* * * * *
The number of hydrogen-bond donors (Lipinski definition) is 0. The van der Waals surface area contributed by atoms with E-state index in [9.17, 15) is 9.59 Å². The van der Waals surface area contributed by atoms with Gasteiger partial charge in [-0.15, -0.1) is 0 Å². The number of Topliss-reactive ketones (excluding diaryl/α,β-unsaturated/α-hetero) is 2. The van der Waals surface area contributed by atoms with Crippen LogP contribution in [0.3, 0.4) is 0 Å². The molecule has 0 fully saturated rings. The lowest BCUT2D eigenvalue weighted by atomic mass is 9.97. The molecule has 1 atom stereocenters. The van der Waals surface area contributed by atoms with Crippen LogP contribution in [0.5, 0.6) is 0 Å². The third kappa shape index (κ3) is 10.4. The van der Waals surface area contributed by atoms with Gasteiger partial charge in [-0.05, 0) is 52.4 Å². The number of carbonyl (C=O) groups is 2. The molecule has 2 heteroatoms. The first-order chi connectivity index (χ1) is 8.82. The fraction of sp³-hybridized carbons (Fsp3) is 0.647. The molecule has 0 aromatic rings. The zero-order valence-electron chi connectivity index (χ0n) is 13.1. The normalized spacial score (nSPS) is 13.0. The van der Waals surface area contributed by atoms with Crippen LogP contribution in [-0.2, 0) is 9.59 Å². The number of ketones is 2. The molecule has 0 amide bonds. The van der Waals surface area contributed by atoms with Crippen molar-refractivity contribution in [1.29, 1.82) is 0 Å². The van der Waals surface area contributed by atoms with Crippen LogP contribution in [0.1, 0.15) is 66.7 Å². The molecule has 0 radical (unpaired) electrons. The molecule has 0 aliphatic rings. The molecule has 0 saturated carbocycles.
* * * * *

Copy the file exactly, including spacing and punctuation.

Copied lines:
The number of hydrogen-bond donors (Lipinski definition) is 0. The van der Waals surface area contributed by atoms with E-state index in [9.17, 15) is 9.59 Å². The van der Waals surface area contributed by atoms with Gasteiger partial charge in [-0.15, -0.1) is 0 Å². The number of Topliss-reactive ketones (excluding diaryl/α,β-unsaturated/α-hetero) is 2. The van der Waals surface area contributed by atoms with Crippen LogP contribution in [0.3, 0.4) is 0 Å². The molecule has 0 fully saturated rings. The lowest BCUT2D eigenvalue weighted by atomic mass is 9.97. The molecule has 1 atom stereocenters. The van der Waals surface area contributed by atoms with Crippen LogP contribution in [0.5, 0.6) is 0 Å². The third kappa shape index (κ3) is 10.4. The van der Waals surface area contributed by atoms with Gasteiger partial charge in [-0.05, 0) is 52.4 Å². The number of carbonyl (C=O) groups is 2. The molecule has 2 heteroatoms. The first-order chi connectivity index (χ1) is 8.82. The fraction of sp³-hybridized carbons (Fsp3) is 0.647. The molecule has 0 aromatic rings. The zero-order valence-electron chi connectivity index (χ0n) is 13.1. The normalized spacial score (nSPS) is 13.0. The van der Waals surface area contributed by atoms with Crippen LogP contribution in [-0.2, 0) is 9.59 Å². The number of ketones is 2. The molecule has 0 amide bonds. The van der Waals surface area contributed by atoms with Crippen molar-refractivity contribution in [1.29, 1.82) is 0 Å². The van der Waals surface area contributed by atoms with Crippen LogP contribution in [0.1, 0.15) is 66.7 Å². The molecule has 0 radical (unpaired) electrons. The molecule has 0 aliphatic rings. The molecule has 0 saturated carbocycles.